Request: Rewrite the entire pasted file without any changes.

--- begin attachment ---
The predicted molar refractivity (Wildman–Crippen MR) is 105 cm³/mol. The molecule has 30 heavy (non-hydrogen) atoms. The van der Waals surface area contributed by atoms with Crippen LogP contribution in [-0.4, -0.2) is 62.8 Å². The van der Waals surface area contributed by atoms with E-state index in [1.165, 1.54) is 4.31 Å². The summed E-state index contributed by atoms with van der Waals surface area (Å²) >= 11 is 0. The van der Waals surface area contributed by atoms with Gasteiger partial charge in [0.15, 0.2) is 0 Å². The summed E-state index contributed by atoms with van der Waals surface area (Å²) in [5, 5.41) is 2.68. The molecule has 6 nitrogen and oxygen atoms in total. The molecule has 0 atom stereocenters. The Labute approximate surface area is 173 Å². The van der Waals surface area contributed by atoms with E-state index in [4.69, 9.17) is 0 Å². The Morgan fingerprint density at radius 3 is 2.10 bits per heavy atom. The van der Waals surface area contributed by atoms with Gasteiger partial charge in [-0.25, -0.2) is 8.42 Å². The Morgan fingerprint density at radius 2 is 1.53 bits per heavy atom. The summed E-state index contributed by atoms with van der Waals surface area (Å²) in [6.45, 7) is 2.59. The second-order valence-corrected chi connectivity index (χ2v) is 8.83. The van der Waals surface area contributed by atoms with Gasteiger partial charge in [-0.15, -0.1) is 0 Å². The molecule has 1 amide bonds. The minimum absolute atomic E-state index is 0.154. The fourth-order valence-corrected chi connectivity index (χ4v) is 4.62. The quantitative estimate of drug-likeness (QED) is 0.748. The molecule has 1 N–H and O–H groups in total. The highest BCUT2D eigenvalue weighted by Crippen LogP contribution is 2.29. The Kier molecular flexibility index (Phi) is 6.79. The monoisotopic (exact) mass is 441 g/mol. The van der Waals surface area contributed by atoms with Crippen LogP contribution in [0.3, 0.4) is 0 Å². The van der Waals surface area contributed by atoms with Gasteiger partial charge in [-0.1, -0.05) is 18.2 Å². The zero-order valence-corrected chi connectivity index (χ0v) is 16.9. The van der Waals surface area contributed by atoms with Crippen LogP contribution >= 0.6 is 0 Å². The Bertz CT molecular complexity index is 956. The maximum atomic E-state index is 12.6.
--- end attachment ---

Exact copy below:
The predicted molar refractivity (Wildman–Crippen MR) is 105 cm³/mol. The molecule has 30 heavy (non-hydrogen) atoms. The van der Waals surface area contributed by atoms with Crippen LogP contribution in [-0.4, -0.2) is 62.8 Å². The van der Waals surface area contributed by atoms with E-state index in [1.165, 1.54) is 4.31 Å². The summed E-state index contributed by atoms with van der Waals surface area (Å²) >= 11 is 0. The van der Waals surface area contributed by atoms with Gasteiger partial charge in [0.15, 0.2) is 0 Å². The summed E-state index contributed by atoms with van der Waals surface area (Å²) in [5, 5.41) is 2.68. The molecule has 6 nitrogen and oxygen atoms in total. The molecule has 0 atom stereocenters. The Labute approximate surface area is 173 Å². The van der Waals surface area contributed by atoms with E-state index in [4.69, 9.17) is 0 Å². The Morgan fingerprint density at radius 3 is 2.10 bits per heavy atom. The van der Waals surface area contributed by atoms with Gasteiger partial charge in [-0.25, -0.2) is 8.42 Å². The Morgan fingerprint density at radius 2 is 1.53 bits per heavy atom. The summed E-state index contributed by atoms with van der Waals surface area (Å²) in [6.45, 7) is 2.59. The second-order valence-corrected chi connectivity index (χ2v) is 8.83. The van der Waals surface area contributed by atoms with Gasteiger partial charge in [-0.15, -0.1) is 0 Å². The molecule has 1 amide bonds. The minimum absolute atomic E-state index is 0.154. The fourth-order valence-corrected chi connectivity index (χ4v) is 4.62. The quantitative estimate of drug-likeness (QED) is 0.748. The molecule has 1 N–H and O–H groups in total. The highest BCUT2D eigenvalue weighted by Crippen LogP contribution is 2.29. The Kier molecular flexibility index (Phi) is 6.79. The monoisotopic (exact) mass is 441 g/mol. The van der Waals surface area contributed by atoms with Crippen LogP contribution in [0.3, 0.4) is 0 Å². The van der Waals surface area contributed by atoms with Gasteiger partial charge in [-0.1, -0.05) is 18.2 Å². The zero-order valence-corrected chi connectivity index (χ0v) is 16.9. The van der Waals surface area contributed by atoms with Crippen LogP contribution >= 0.6 is 0 Å². The Bertz CT molecular complexity index is 956. The maximum atomic E-state index is 12.6.